Jim (kneeling right) was a regular member of the Police Cricket Team (Photo taken 1962),
 represented Bermuda on numerous occasions, and was chosen to play in the Annual Cup Match Classic.
Top row (l-r)  Eugene "Buck" Woods, Neville "Maverick" Darrell,  "Sony" Roberts, Clive Donald, Marcus Packwood, Lynn Hall
Kneeling -  Colin Chiswell,  "Socks" Dill, Campbell Simons, Aaron Scott, and Jim Lyons

On the cricket scene I represented Bermuda against New Zealand, the West Indies captained by Sir Garry Sobers, Yorkshire, and the Stuart Surridge eleven led by Tom Graveney. I also toured Canada with Chummy Hayward's Eleven - 'The Bermuda Wanderers'.

One of my everlasting memories of playing cricket in Bermuda was hearing Clive “Fury” Donald coming in to bowl, sounding more like a race horse coming in to finish a six furlong race, with the crowd roaring "come through Fury, come through"!

I remember playing at Nationals against the New Zealand test team en route to England. I opened with Stromboli Faries. He was known as a stone-waller, and on a forward defensive prod shot, Dick Motts the opening fast bowler, sent down a bouncer and hit Stromboli hard on the side of the head. There were no helmets in those days. The ball flew over the wicket keeper for six and Stromboli stood there waiting for the next ball. The New Zealanders were dumb struck.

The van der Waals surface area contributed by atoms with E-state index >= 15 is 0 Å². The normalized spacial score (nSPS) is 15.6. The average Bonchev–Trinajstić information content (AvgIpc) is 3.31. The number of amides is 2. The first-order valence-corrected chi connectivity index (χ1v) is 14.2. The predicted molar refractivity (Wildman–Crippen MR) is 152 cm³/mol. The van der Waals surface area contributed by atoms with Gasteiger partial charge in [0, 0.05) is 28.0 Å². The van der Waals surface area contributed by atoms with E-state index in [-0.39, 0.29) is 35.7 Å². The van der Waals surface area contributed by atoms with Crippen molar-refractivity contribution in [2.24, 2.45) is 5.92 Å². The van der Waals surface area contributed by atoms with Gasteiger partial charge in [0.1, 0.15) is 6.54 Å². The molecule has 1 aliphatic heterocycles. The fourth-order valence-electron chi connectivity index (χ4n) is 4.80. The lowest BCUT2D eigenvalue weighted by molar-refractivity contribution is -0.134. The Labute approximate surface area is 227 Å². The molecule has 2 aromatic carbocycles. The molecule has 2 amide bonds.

I was going along nicely when Michael Collinge the fast left arm bowler, bounced one, hitting me on the chin. The ball flew to square leg, and I was given out caught. Next stop for me was a visit to King Edward Hospital for stitches. The nurses swore that not having anesthetic would help the healing with little scarring, and to ask the doctor when she came in. She agreed, and promptly applied ten stitches with no pain relief. The said doctor was George Hammond's then girlfriend - Carol! To give Carol and the nurses their due, true or not, it did heal well and left very little scar tissue.